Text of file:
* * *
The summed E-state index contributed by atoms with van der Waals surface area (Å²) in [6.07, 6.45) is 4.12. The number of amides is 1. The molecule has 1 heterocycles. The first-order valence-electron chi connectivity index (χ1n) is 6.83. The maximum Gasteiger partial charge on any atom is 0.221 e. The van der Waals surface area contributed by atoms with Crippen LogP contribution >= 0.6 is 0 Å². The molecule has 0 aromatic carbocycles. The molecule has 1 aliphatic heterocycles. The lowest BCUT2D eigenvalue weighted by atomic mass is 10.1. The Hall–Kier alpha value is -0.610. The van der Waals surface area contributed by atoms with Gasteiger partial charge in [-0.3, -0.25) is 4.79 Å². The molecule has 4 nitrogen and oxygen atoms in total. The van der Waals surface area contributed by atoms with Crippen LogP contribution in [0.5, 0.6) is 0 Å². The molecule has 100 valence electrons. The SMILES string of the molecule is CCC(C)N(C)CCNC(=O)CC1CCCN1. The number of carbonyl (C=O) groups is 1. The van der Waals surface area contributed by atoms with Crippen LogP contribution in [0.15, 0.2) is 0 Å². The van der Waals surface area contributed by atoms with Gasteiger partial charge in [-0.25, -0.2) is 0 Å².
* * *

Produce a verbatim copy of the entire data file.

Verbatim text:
The summed E-state index contributed by atoms with van der Waals surface area (Å²) in [6.07, 6.45) is 4.12. The number of amides is 1. The molecule has 1 heterocycles. The first-order valence-electron chi connectivity index (χ1n) is 6.83. The maximum Gasteiger partial charge on any atom is 0.221 e. The van der Waals surface area contributed by atoms with Crippen LogP contribution >= 0.6 is 0 Å². The molecule has 0 aromatic carbocycles. The molecule has 1 aliphatic heterocycles. The lowest BCUT2D eigenvalue weighted by atomic mass is 10.1. The Hall–Kier alpha value is -0.610. The van der Waals surface area contributed by atoms with Gasteiger partial charge in [-0.3, -0.25) is 4.79 Å². The molecule has 4 nitrogen and oxygen atoms in total. The van der Waals surface area contributed by atoms with Crippen LogP contribution in [0.5, 0.6) is 0 Å². The molecule has 100 valence electrons. The SMILES string of the molecule is CCC(C)N(C)CCNC(=O)CC1CCCN1. The number of carbonyl (C=O) groups is 1. The van der Waals surface area contributed by atoms with Crippen LogP contribution in [0.15, 0.2) is 0 Å². The van der Waals surface area contributed by atoms with Gasteiger partial charge in [-0.25, -0.2) is 0 Å².